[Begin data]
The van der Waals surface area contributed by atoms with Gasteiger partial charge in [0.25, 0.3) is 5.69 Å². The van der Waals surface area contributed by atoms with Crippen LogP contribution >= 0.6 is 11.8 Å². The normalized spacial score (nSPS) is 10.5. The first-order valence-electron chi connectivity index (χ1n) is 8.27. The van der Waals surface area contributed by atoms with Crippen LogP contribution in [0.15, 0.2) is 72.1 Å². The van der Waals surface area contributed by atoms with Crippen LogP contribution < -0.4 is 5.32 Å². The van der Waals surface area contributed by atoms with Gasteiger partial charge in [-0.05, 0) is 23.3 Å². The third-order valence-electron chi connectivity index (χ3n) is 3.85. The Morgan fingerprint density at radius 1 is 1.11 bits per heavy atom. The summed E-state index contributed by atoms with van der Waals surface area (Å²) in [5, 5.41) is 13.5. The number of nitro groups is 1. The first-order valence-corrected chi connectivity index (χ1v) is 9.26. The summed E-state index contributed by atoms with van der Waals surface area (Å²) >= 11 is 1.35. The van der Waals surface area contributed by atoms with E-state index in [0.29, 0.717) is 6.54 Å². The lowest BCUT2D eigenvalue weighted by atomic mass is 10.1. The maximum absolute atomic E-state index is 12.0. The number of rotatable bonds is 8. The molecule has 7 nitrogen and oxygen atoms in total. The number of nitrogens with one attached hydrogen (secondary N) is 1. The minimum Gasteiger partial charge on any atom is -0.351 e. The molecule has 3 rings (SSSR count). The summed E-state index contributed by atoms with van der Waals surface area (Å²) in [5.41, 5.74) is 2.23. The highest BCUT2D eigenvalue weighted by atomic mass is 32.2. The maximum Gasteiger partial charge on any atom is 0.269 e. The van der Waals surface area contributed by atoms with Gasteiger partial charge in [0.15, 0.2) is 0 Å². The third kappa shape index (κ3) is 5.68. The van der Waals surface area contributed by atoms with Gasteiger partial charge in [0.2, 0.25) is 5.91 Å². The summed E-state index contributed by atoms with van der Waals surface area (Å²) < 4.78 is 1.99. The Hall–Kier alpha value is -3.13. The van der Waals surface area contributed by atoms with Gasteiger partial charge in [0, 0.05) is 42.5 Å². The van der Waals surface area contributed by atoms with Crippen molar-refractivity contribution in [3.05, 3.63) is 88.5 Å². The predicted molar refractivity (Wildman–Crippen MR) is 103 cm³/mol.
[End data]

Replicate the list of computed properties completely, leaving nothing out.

The van der Waals surface area contributed by atoms with Gasteiger partial charge in [0.25, 0.3) is 5.69 Å². The van der Waals surface area contributed by atoms with Crippen LogP contribution >= 0.6 is 11.8 Å². The normalized spacial score (nSPS) is 10.5. The first-order valence-electron chi connectivity index (χ1n) is 8.27. The van der Waals surface area contributed by atoms with Crippen LogP contribution in [0.15, 0.2) is 72.1 Å². The van der Waals surface area contributed by atoms with Crippen LogP contribution < -0.4 is 5.32 Å². The van der Waals surface area contributed by atoms with Gasteiger partial charge in [-0.05, 0) is 23.3 Å². The third-order valence-electron chi connectivity index (χ3n) is 3.85. The Morgan fingerprint density at radius 1 is 1.11 bits per heavy atom. The summed E-state index contributed by atoms with van der Waals surface area (Å²) in [5, 5.41) is 13.5. The number of nitro groups is 1. The first-order valence-corrected chi connectivity index (χ1v) is 9.26. The summed E-state index contributed by atoms with van der Waals surface area (Å²) >= 11 is 1.35. The van der Waals surface area contributed by atoms with E-state index in [0.29, 0.717) is 6.54 Å². The lowest BCUT2D eigenvalue weighted by atomic mass is 10.1. The maximum absolute atomic E-state index is 12.0. The number of rotatable bonds is 8. The molecule has 7 nitrogen and oxygen atoms in total. The number of nitrogens with one attached hydrogen (secondary N) is 1. The minimum Gasteiger partial charge on any atom is -0.351 e. The molecule has 3 rings (SSSR count). The summed E-state index contributed by atoms with van der Waals surface area (Å²) in [5.41, 5.74) is 2.23. The highest BCUT2D eigenvalue weighted by atomic mass is 32.2. The maximum Gasteiger partial charge on any atom is 0.269 e. The van der Waals surface area contributed by atoms with Gasteiger partial charge in [0.15, 0.2) is 0 Å². The third kappa shape index (κ3) is 5.68. The van der Waals surface area contributed by atoms with Gasteiger partial charge in [0.2, 0.25) is 5.91 Å². The summed E-state index contributed by atoms with van der Waals surface area (Å²) < 4.78 is 1.99. The Hall–Kier alpha value is -3.13. The van der Waals surface area contributed by atoms with Gasteiger partial charge in [0, 0.05) is 42.5 Å². The van der Waals surface area contributed by atoms with Crippen molar-refractivity contribution in [3.05, 3.63) is 88.5 Å². The predicted molar refractivity (Wildman–Crippen MR) is 103 cm³/mol.